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What is documentary heritage?


For UNESCO, a document is “that which records something with a deliberate intellectual purpose”.  A document is considered to have two components: the informational content and the support in which it is recorded. Both elements can have a large variety of forms and are equally important parts of memory.

Produced within the framework of human activity, documents can be symbols of and have features relevant to the collective memory of a community, nation, region or society. Through their support and content, documents reflect the diversity of peoples, cultures and languages, and become part of the heritage of humanity.

According to the guidelines of the Memory of the World Programme – which is in charge of the heritage housed in museums, archives and libraries around the world -, the definition of documentary heritage includes the following elements:

  • mobile
  • consisting of signs/codes, sounds and/or images
  • can be conserved (the supports are inert elements)
  • can be reproduced and transported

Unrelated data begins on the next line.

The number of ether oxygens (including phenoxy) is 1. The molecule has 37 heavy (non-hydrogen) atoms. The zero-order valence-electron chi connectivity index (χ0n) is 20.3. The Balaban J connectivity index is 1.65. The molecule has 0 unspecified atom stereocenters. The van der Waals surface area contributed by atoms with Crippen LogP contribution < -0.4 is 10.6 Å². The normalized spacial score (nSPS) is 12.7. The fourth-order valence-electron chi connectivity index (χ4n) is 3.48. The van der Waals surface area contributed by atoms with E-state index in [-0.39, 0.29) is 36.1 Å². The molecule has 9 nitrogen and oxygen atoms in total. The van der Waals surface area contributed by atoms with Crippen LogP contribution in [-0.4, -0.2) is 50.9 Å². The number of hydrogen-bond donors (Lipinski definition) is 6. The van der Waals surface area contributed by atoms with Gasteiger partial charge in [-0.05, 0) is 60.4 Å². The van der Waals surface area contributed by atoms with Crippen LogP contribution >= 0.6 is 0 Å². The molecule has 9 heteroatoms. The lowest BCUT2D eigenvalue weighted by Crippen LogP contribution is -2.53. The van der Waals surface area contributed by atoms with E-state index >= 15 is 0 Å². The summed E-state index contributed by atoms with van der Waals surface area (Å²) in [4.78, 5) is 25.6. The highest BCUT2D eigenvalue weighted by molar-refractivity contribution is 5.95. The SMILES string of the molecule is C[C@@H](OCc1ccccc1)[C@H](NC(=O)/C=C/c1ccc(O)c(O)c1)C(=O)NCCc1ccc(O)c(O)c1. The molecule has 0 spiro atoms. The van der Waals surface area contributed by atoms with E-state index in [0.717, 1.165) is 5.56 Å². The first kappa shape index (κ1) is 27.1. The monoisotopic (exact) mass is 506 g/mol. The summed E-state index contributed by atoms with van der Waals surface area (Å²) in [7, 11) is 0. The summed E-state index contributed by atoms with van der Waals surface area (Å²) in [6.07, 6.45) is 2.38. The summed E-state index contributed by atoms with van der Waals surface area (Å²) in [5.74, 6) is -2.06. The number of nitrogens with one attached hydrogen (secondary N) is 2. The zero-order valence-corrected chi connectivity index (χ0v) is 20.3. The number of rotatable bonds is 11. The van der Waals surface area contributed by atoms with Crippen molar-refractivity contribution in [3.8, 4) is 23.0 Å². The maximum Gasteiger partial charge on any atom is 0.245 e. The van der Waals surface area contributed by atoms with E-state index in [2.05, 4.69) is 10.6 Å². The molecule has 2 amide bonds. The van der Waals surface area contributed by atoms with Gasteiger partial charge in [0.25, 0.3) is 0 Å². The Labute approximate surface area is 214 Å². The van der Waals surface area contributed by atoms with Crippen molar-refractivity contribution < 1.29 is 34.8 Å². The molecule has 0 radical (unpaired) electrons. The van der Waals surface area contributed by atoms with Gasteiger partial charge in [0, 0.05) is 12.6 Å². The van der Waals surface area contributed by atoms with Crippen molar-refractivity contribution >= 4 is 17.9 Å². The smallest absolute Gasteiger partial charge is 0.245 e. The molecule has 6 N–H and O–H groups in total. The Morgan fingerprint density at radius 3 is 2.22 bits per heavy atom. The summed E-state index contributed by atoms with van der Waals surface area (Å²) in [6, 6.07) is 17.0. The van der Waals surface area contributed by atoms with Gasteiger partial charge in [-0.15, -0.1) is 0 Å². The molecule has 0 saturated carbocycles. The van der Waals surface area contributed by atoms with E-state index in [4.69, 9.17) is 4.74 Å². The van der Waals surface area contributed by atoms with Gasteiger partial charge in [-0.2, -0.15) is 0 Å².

• is the result of a deliberate documentation process.

© Archivo General de la Nación, México – Códices del Marquesado de Oaxaca.

These characteristics exclude elements that are part of a fixed structure (such as a building or natural site), objects in which the signs/codes are secondary in terms of their function or pieces considered to be “originals” cannot be reproduced, such as artwork.

It must be mentioned that although the “document” concept is universal, it is well-known that some cultures have more “documentary” practices than others. For this reason, UNESCO has other programmes to protect intangible and oral heritage. See Intangible Heritage.

Currently, the debate regarding documentary heritage has found a new focus in digital heritage, understood as unique resources that are the result of the knowledge or expression of human beings that often has no physical support, but rather a digital one. The complexity of their preservation lies in the fact that their supports are transient and their conservation requires specific work in this sense in the production, maintenance and management processes.

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